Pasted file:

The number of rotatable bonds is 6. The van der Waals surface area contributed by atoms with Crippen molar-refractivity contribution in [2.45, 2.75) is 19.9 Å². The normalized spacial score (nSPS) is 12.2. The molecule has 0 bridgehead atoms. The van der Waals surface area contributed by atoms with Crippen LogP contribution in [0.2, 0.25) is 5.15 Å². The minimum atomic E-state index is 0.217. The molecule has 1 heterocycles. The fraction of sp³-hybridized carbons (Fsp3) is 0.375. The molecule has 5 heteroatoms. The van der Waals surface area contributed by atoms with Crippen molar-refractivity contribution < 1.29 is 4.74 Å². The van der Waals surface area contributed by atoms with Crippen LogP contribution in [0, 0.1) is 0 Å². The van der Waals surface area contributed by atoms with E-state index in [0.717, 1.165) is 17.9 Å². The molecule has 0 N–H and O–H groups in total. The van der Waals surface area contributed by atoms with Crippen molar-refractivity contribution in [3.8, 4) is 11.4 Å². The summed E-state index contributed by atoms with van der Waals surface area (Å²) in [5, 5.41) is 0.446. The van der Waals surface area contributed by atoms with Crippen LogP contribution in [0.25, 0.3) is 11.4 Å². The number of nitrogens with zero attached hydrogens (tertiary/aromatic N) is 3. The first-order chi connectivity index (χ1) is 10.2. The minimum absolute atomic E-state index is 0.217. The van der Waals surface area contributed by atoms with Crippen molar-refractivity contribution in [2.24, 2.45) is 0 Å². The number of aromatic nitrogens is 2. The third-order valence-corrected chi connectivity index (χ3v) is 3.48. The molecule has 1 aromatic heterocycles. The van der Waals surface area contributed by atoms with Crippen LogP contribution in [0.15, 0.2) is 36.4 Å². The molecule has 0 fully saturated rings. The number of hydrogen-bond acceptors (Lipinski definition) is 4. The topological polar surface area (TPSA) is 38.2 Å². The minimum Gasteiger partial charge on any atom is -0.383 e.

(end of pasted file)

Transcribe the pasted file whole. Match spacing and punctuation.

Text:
The number of rotatable bonds is 6. The van der Waals surface area contributed by atoms with Crippen molar-refractivity contribution in [2.45, 2.75) is 19.9 Å². The normalized spacial score (nSPS) is 12.2. The molecule has 0 bridgehead atoms. The van der Waals surface area contributed by atoms with Crippen LogP contribution in [0.2, 0.25) is 5.15 Å². The minimum atomic E-state index is 0.217. The molecule has 1 heterocycles. The fraction of sp³-hybridized carbons (Fsp3) is 0.375. The molecule has 5 heteroatoms. The van der Waals surface area contributed by atoms with Crippen molar-refractivity contribution < 1.29 is 4.74 Å². The van der Waals surface area contributed by atoms with Crippen LogP contribution in [0, 0.1) is 0 Å². The van der Waals surface area contributed by atoms with E-state index in [0.717, 1.165) is 17.9 Å². The molecule has 0 N–H and O–H groups in total. The van der Waals surface area contributed by atoms with Crippen molar-refractivity contribution in [3.8, 4) is 11.4 Å². The summed E-state index contributed by atoms with van der Waals surface area (Å²) in [5, 5.41) is 0.446. The van der Waals surface area contributed by atoms with Crippen LogP contribution in [0.25, 0.3) is 11.4 Å². The number of nitrogens with zero attached hydrogens (tertiary/aromatic N) is 3. The first-order chi connectivity index (χ1) is 10.2. The minimum absolute atomic E-state index is 0.217. The van der Waals surface area contributed by atoms with Crippen molar-refractivity contribution in [2.24, 2.45) is 0 Å². The number of aromatic nitrogens is 2. The third-order valence-corrected chi connectivity index (χ3v) is 3.48. The molecule has 1 aromatic heterocycles. The van der Waals surface area contributed by atoms with Crippen LogP contribution in [0.15, 0.2) is 36.4 Å². The molecule has 0 fully saturated rings. The number of hydrogen-bond acceptors (Lipinski definition) is 4. The topological polar surface area (TPSA) is 38.2 Å². The minimum Gasteiger partial charge on any atom is -0.383 e.